Planning for the next generation.
By Misty Zakrzewski
For many family farms and ranches, the idea of succession planning is more daunting than writing a will. It can be a sensitive topic no one wants to discuss. To the Drewsey Field Ranch Company, succession planning is a vital part in continuing the family legacy.
The Drewsey Field Ranch Company family legacy started in 1902 when Jack Joyce immigrated to theUnited States from Ireland to escape British oppression. He came with nothing, and food was hard to come by.
In Ireland he was a sheep rancher, and switched to cattle ranching when he moved to Oregon, owning property in Grant and Harney County on Cottonwood Creek.
Nelson Wilber, a sheep shearer, and his wife, Eulah, homesteaded on Sinking Water Creek in Harney Countyin the early 20th Century and started a ranch. The Wilbers’ son, Wright Wilber, and Joyce’s daughter, Kathleen Joyce, married in 1941. Wright and Kathleen bought the ranch in the 1940s and called it the Drewsey Field Ranch Company. In the 1960s, they bought the land Jack had homesteaded and brought it into the Drewsey Field Ranch Company, as it is still named today.
The company is currently owned and operated by their three sons in partnership—Bill, Pat and George Wilber. Now, the family is discussing the company transition to the fourth generation. For the first time, the family will have a formal succession plan in place, as transitioning was not nearly as formal in previous generations as it is today.
“Transition planning in ag is a difficult thing,” says Bill Wilber, president and co-owner of the company. “Most ag people just avoid it. It’s a frightening situation because you’re talking about the end of your career,” he says. Wilber stresses the importance of having a succession plan in place before the passing of a family member. “Having that succession plan in place prior to the passing away of key individuals is vital, and that is an outcome of that planning process,” Wilber says.
With the help of NW Farm Credit Services, the Drewsey Field Ranch Company now has the beginnings of a concrete succession plan in place, which will take about a year to be completed. It has been a complex process for all members of the family who are involved in the company.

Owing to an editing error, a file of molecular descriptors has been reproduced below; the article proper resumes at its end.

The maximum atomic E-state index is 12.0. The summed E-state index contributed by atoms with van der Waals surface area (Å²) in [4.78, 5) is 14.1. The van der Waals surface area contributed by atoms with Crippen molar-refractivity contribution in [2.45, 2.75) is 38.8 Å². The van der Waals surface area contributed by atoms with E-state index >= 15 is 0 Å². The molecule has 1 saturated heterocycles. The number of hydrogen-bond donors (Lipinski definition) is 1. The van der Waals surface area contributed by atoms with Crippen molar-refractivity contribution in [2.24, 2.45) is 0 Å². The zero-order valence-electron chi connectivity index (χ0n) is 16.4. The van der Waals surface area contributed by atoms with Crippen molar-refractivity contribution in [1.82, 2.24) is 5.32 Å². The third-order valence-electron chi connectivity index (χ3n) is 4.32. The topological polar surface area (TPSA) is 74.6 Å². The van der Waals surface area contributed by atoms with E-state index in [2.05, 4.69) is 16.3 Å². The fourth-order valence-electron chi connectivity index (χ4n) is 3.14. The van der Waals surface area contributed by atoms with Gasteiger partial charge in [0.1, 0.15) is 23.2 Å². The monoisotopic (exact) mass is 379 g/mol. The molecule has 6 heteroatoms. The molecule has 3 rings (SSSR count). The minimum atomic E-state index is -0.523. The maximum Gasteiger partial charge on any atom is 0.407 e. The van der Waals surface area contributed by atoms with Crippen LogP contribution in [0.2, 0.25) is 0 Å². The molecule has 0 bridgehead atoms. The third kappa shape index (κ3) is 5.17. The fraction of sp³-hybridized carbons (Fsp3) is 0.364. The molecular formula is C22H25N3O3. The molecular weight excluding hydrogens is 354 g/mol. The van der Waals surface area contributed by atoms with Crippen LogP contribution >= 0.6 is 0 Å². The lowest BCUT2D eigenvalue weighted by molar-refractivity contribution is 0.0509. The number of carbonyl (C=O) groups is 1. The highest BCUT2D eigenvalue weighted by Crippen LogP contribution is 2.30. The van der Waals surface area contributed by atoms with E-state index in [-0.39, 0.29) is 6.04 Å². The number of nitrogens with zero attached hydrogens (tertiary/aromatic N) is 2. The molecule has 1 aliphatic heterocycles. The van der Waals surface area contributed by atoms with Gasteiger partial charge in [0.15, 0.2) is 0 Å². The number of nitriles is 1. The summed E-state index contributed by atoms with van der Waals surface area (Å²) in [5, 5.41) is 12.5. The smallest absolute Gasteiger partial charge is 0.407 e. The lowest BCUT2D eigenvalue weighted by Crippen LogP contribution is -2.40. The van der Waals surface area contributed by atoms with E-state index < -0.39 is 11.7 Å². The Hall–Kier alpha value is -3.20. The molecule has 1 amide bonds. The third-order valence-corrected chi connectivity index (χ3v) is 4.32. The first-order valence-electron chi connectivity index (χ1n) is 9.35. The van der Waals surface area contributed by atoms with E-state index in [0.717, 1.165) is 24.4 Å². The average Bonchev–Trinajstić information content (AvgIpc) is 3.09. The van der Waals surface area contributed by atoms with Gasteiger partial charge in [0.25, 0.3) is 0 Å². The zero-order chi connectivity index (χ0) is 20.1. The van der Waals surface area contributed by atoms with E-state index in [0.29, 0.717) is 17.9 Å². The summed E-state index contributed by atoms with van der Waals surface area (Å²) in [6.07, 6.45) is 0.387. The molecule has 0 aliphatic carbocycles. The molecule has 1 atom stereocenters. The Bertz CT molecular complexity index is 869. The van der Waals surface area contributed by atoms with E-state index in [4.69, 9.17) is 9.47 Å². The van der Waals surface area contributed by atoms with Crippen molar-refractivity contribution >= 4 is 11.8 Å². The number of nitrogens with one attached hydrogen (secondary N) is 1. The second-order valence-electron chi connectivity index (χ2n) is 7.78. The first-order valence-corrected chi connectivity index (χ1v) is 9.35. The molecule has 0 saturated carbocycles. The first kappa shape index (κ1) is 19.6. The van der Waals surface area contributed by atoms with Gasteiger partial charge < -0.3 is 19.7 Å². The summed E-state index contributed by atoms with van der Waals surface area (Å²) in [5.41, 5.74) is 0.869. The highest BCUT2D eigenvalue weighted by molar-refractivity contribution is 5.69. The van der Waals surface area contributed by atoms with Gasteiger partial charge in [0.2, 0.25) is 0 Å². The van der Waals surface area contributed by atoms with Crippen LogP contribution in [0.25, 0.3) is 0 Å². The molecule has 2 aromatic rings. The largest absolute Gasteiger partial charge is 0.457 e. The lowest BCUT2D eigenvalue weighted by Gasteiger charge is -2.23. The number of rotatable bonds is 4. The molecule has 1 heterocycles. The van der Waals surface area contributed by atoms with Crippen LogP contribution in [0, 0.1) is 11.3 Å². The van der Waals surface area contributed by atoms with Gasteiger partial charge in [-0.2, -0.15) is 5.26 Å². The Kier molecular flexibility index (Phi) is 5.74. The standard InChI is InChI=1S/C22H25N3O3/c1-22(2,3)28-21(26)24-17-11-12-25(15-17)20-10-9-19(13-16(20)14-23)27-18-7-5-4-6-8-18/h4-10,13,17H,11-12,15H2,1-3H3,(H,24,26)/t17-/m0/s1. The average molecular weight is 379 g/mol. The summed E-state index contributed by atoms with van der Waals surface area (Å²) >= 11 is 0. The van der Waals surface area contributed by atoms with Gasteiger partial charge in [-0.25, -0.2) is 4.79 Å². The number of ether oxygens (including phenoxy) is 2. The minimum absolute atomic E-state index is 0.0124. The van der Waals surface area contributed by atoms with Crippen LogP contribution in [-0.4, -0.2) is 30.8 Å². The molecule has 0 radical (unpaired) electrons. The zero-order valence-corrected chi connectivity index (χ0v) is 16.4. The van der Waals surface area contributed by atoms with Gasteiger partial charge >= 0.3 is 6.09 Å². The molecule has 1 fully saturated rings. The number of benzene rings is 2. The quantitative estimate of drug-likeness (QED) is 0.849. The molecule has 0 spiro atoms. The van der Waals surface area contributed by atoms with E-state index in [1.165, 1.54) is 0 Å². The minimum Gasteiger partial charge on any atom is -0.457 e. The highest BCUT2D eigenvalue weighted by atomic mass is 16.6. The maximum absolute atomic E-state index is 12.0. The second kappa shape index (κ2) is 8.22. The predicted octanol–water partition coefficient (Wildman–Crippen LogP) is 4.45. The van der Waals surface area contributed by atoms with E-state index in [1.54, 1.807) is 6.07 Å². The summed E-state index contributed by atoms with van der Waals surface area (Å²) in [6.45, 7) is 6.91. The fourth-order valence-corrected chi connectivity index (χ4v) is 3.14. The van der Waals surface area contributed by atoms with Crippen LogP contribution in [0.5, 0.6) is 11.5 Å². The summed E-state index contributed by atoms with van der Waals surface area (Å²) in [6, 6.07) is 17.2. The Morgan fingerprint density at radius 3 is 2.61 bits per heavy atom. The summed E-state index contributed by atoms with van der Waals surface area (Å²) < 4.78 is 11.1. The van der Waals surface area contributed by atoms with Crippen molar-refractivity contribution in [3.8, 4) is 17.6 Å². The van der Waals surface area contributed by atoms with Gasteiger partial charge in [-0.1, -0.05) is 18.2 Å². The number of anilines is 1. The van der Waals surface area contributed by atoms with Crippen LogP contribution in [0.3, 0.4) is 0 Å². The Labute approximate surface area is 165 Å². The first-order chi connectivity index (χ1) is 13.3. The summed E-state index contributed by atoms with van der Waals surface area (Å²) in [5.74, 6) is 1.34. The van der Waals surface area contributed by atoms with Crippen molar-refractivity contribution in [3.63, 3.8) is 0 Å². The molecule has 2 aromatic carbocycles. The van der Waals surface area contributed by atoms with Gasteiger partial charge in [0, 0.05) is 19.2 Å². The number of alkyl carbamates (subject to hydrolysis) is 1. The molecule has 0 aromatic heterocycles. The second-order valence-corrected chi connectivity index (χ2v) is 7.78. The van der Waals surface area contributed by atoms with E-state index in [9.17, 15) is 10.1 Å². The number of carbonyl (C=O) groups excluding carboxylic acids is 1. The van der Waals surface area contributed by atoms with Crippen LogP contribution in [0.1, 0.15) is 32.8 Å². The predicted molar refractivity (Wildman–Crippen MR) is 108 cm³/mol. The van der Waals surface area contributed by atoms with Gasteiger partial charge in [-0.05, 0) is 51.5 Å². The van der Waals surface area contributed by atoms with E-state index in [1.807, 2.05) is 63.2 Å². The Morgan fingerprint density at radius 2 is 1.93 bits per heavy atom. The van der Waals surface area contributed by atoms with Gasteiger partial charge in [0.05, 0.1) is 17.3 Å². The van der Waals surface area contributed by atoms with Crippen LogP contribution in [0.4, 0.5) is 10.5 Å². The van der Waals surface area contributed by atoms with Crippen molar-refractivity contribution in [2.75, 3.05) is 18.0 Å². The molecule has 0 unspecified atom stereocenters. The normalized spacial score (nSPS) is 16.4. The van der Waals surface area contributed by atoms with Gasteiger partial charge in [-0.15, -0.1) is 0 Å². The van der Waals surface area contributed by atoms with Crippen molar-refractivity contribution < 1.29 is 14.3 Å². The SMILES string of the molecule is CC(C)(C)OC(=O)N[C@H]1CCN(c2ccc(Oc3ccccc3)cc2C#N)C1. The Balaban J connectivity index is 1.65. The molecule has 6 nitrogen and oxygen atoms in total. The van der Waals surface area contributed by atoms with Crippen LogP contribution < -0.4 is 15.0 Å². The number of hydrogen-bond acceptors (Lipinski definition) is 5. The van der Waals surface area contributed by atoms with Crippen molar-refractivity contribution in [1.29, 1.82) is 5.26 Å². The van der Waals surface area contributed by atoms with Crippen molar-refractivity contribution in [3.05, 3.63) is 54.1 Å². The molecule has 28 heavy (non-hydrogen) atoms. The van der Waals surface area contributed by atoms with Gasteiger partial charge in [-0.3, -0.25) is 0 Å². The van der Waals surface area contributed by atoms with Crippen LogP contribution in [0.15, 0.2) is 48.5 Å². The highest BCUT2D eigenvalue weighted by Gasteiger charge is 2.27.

Pat and Judy Wilber, Casey and Cara Wilber, and Royce Wilber are lined up to be the next generation of owners of the Drewsey Field Ranch Company. Pat and Judy Wilber currently live on the ranch, and Pat has dedicated his whole life to the cattle business. Casey is Pat and Judy’s son, who has worked full-time as a ranch hand since graduating from Oregon State in 2008. Royce is also Pat and Judy’s son, who has worked as a ranch hand part-time since 2009, spending the other half of his time as a volunteer firefighter.
In 2006, NW Farm Credit Services facilitated a three-day retreat to Pendleton, designed to help determine if there were family members who wanted to stay in the business. The retreat educated the younger generation about the historical significance of the ranch, to help them see why staying in the family business was worth doing. “Learning that your family members don’t want to take over can be devastating,” says Wilber. When Wilber and his brothers were in the position to decide whether to be successors of the company after their parents, there was no question about taking over the family business. “My brothers and I felt a very strong obligation to our grandparents and what they started. An important part of succession planning is recognizing what others accomplished before you,” he says.
Wilber says that succession planning hasn’t been difficult for his family because they approached it with a different mindset from most. “We approached it with the mindset that it’s very necessary to continue the legacy of the family industry,” Wilber says. “It ensures you don’t get caught with Uncle Sam taking the bulk of your assets.” For Wilber’s family, the most challenging part has been coming to the realization that you can’t work forever. “There’s a lot of soul searching. It’s emotional because of the examination of yourself and how best to proceed. So it’s not an easy task,” Wilber says.
For family farms thinking about beginning succession planning, Wilber’s first tip is: embrace the idea that it’s necessary. Second, hire an experienced and gifted planner who can lead you through the process.
When Wilber’s nephews take over the business, they will come in with a lifetime of ranching experience under their belts, having grown up around ranching since the age of six or seven. Before agreeing to be successors of the company, Wilber wants his nephews to realize, “Cattle ranching is a 24/7 job and it typically goes from daylight until dark. You might get a vacation about every other year. That’s difficult for the younger generation to buy into,” he says.
When Wilber was working as a healthcare executive in hospital administration, he always had a hand in the family ranch. After more than 30 years in the healthcare industry, he returned to the ranch fulltime. He enjoyed the significant degree of independence, his ability to chart his own course and the personal satisfaction he received from the work.
“Seeing a baby calf that had a very stressful birth, and when you get it to thrive and live—that’s a good feeling,” Wilber says.“We are outstanding stewards of the land. Every year we put a significant amount of capital back into the ranch such as alfalfa seeding, crested wheat seeding, brush removal, juniper removal—whatever it is that improves the ranch that you make a living on. We pride ourselves living off of the land. Not only does it benefit the owner, but the environment, wildlife and society in general. Honestly, that’s the way we live. You have to reinvest in what makes you successful,” says Wilber.
And he hopes that reinvestment will continue for many more generations to come.